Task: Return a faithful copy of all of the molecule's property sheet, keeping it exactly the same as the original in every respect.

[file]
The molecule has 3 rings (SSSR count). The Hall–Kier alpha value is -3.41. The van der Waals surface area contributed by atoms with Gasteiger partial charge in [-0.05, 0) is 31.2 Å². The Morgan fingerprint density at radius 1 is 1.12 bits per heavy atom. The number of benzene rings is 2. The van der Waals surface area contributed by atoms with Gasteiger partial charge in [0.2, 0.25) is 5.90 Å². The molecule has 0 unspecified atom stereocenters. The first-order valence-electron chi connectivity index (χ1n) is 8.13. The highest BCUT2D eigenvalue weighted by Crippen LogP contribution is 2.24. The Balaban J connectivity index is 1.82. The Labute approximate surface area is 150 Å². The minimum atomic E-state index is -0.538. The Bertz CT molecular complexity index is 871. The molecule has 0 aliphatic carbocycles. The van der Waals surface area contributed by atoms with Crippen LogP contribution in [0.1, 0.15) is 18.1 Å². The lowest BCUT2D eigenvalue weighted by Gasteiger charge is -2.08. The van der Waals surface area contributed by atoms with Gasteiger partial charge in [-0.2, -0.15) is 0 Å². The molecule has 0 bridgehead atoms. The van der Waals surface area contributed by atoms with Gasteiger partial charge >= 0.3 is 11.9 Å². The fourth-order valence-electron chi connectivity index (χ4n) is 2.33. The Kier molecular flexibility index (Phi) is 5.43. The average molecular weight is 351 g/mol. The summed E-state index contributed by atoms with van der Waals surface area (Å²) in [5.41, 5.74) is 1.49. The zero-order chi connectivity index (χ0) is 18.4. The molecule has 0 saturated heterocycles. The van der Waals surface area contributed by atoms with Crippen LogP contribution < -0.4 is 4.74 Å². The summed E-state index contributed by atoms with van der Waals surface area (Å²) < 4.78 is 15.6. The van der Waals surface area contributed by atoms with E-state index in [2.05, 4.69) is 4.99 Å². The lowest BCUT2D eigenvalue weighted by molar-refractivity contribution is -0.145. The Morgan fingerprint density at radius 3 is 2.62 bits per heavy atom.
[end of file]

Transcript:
The molecule has 3 rings (SSSR count). The Hall–Kier alpha value is -3.41. The van der Waals surface area contributed by atoms with Gasteiger partial charge in [-0.05, 0) is 31.2 Å². The Morgan fingerprint density at radius 1 is 1.12 bits per heavy atom. The number of benzene rings is 2. The van der Waals surface area contributed by atoms with Gasteiger partial charge in [0.2, 0.25) is 5.90 Å². The molecule has 0 unspecified atom stereocenters. The first-order valence-electron chi connectivity index (χ1n) is 8.13. The highest BCUT2D eigenvalue weighted by Crippen LogP contribution is 2.24. The Balaban J connectivity index is 1.82. The Labute approximate surface area is 150 Å². The minimum atomic E-state index is -0.538. The Bertz CT molecular complexity index is 871. The molecule has 0 aliphatic carbocycles. The van der Waals surface area contributed by atoms with Crippen LogP contribution in [0.1, 0.15) is 18.1 Å². The lowest BCUT2D eigenvalue weighted by Gasteiger charge is -2.08. The van der Waals surface area contributed by atoms with Gasteiger partial charge in [-0.2, -0.15) is 0 Å². The molecule has 0 bridgehead atoms. The van der Waals surface area contributed by atoms with Gasteiger partial charge >= 0.3 is 11.9 Å². The fourth-order valence-electron chi connectivity index (χ4n) is 2.33. The Kier molecular flexibility index (Phi) is 5.43. The average molecular weight is 351 g/mol. The summed E-state index contributed by atoms with van der Waals surface area (Å²) in [5.41, 5.74) is 1.49. The zero-order chi connectivity index (χ0) is 18.4. The molecule has 0 saturated heterocycles. The van der Waals surface area contributed by atoms with Crippen LogP contribution < -0.4 is 4.74 Å². The summed E-state index contributed by atoms with van der Waals surface area (Å²) < 4.78 is 15.6. The van der Waals surface area contributed by atoms with E-state index in [2.05, 4.69) is 4.99 Å². The lowest BCUT2D eigenvalue weighted by molar-refractivity contribution is -0.145. The Morgan fingerprint density at radius 3 is 2.62 bits per heavy atom.